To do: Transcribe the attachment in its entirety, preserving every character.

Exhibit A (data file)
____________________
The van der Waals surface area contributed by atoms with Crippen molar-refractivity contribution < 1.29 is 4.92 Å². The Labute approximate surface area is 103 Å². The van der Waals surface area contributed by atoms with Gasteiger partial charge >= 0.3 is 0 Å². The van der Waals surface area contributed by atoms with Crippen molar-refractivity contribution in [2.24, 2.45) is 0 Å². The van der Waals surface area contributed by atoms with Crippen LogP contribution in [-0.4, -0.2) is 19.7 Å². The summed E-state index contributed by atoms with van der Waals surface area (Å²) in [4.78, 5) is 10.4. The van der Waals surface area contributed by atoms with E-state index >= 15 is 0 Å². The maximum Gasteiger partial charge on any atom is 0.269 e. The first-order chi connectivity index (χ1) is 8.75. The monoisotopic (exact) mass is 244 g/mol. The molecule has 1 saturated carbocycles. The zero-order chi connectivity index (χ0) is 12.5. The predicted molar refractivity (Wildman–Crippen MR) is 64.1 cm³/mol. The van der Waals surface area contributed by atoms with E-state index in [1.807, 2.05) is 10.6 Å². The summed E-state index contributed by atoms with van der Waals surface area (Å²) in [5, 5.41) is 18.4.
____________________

The van der Waals surface area contributed by atoms with Crippen molar-refractivity contribution < 1.29 is 4.92 Å². The Labute approximate surface area is 103 Å². The van der Waals surface area contributed by atoms with Gasteiger partial charge >= 0.3 is 0 Å². The van der Waals surface area contributed by atoms with Crippen molar-refractivity contribution in [2.24, 2.45) is 0 Å². The van der Waals surface area contributed by atoms with Crippen LogP contribution in [-0.4, -0.2) is 19.7 Å². The summed E-state index contributed by atoms with van der Waals surface area (Å²) in [4.78, 5) is 10.4. The van der Waals surface area contributed by atoms with E-state index >= 15 is 0 Å². The maximum Gasteiger partial charge on any atom is 0.269 e. The first-order chi connectivity index (χ1) is 8.75. The monoisotopic (exact) mass is 244 g/mol. The molecule has 1 saturated carbocycles. The zero-order chi connectivity index (χ0) is 12.5. The predicted molar refractivity (Wildman–Crippen MR) is 64.1 cm³/mol. The van der Waals surface area contributed by atoms with E-state index in [1.807, 2.05) is 10.6 Å². The summed E-state index contributed by atoms with van der Waals surface area (Å²) in [5, 5.41) is 18.4.